Jess and Nikita Take to the Track
We’re at that time of year when sport in the UK (and not just football) seems to be everywhere; Wimbledon, Cricket, the Tour de France, Euro 2016 and the European Athletics Championships. Not forgetting the looming spectre of the quadrennial sporting colossus, the Olympics.
People who wouldn’t normally dream of doing such things dust off bikes, grab tennis rackets and start running, throwing and jumping. Every advert seems to have a sporting connection, however tenuous, and the media stoke the public’s sporting ardour. We all want to see our sporting stars perform and interest gets whipped up into fervor.
The sum total of the above, this Sunday morning, is that whilst the ‘keenos’ are already putting the hard yards in, the majority of people (including me) are slowly shaking off the head fog of the previous night, sipping tea and coffee, reading the papers and talking about sport.
“…I worry if a lot of what you’re seeing is actually high performance, people performing at their very best who are the best…”
And here’s the rub for Toni. Not people’s interest, far from it. We’ve spent many a pleasant, wasted hour re-designing various national sporting teams. Talking about sport is the lifeblood of being a sports’ fan. The rub is what people are actually talking about,
“It’s the format of the events. I worry if a lot of what you’re seeing is actually high performance, people performing at their very best who are the best.
I’m quite disappointed with some aspects the European Championships.
Christine Ohuruogo in Action. Photograph: Dean Mouhtaropoulos/Getty Images
Take Christine Ohuruogu and Anyika Onuora. There’s this big selection dilemma now because they came so close to each other in the four hundred metres. They’re both great athletes but Christine had to run an extra race prior to the final and comes in a close fourth. How is that an equal playing field to measure performance? Anyone in the top twelve in track events this year skips early qualifying. That produces an automatic bias”.
“Why structure it like that if it disadvantages certain athletes?”
“Because, I believe, the format is better for television and sponsors which means money is the reason not performance. Look at Euro 2016. More teams to begin with, teams qualifying by getting third place in a group. That’s not the peak of performance. It does not produce better quality football, it produces more football which produces more opportunities for revenue. With the European Athletics Champs’ they’re also every two years now instead of every four so the talent pool is diluted due to the proximity to the Olympics”.
“Organisers shift the goalposts to chase the money and justify it as either responding to demand or keeping a sport healthy. Problem is the athletes suffer, the quality suffers and ironically the entertainment suffers”.
“So what we’re seeing is not necessarily high performance?”
“I think you get entertainment placed above performance but parts of the media report events in a way that makes out you’ve witnessed the best ever, pretty much every time.
Organisers shift the goalposts to chase the money and justify it as either responding to demand or keeping a sport healthy. And they do all this without ever consulting the coaches. Problem is the athletes suffer, the quality suffers and ironically the entertainment suffers”.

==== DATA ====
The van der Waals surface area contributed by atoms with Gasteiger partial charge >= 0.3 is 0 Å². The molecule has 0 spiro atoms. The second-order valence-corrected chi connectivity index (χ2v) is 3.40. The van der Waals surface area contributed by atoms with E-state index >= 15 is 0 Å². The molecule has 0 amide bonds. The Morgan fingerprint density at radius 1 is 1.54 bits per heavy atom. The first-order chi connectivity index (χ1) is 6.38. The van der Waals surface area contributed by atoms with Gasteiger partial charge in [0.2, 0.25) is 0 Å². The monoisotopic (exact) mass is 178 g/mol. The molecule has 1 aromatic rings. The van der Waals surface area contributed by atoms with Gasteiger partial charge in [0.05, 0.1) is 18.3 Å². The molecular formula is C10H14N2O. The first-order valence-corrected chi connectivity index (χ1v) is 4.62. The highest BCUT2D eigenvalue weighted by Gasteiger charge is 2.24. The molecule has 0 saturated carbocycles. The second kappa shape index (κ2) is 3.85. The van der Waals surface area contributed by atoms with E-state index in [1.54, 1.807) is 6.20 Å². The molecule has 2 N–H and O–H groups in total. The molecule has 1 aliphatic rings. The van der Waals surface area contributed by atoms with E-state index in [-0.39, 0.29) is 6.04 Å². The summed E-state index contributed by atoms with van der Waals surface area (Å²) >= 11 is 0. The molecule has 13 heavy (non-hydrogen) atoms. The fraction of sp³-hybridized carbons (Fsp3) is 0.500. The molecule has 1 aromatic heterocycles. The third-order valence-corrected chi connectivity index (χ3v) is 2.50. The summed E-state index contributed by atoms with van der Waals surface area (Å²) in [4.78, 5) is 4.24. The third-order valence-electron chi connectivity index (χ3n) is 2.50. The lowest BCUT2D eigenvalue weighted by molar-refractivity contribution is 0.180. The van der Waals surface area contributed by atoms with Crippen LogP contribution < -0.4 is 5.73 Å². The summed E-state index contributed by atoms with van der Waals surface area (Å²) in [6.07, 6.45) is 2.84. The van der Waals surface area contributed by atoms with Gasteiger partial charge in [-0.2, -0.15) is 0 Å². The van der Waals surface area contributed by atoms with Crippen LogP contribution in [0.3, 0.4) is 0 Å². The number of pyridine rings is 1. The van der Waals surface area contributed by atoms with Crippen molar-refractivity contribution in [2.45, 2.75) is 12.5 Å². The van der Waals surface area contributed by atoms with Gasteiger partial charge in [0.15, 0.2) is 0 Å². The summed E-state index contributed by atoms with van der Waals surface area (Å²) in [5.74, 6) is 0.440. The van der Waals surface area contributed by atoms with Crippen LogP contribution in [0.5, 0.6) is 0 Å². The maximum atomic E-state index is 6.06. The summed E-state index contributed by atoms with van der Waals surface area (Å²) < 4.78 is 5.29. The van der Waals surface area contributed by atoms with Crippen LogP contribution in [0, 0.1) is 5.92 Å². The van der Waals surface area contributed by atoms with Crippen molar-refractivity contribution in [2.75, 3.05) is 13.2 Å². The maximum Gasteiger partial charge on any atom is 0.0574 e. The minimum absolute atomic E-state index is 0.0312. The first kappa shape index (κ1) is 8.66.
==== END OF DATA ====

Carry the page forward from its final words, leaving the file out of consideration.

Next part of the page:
“That’s rarely reported”.
“No surprise there”.
The highlights of yesterdays’ Tour de France are on in the background and Team Sky are involved in their usual, ruthless decimation of the competiton albeit with some alleged ad-libbing from Chris Froome. The commentators appear on the point of ecstasy in light of Froome’s unconventional descending style. Team Sky and their approach to performance have attained an almost mythical status, so much so that the speculation about their performance environment appears to provide competitive advantage in itself. I can’t deny it’s entertaining but I’m interested in Toni’s views on what constitutes a high performing environment. I ask the question,
Chris Froome Redefining Speed (and discomfort) on a Descent
“Take Team Sky. People are always talking about the performance environment they’ve developed. What is a high performance environment?”
“It’s a coach and athletes, working hard towards a Target with no limitations. Not complicated. End of.”
Business as usual
I can say this with some degree of confidence as I know Toni is working at the track with the team focusing on implementing a range of fine tuning elements, including the feedback from Jess’ performances at Ratingen.
“Creating a high performance is environment is uncomplicated but bloody hard work. That’s the bit a lot of people miss out.”
“It’s about being systematic and progressive. Always seek improvement and adapt to achieve it. Push boundaries. Make history by doing historical things”.
“That doesn’t sound easy”.
“I didn’t say it was. Creating a high performance is environment is uncomplicated but bloody hard work. That’s the bit a lot of people miss out.
High performance requires a level of attention to detail and repetition that is often mundane”.
“Not so great for conversation or making money?”
“No, but essential to win”.
For now I hope you’ve enjoyed your sporting Sunday whether you’re did it, watched it, or are still talking about it.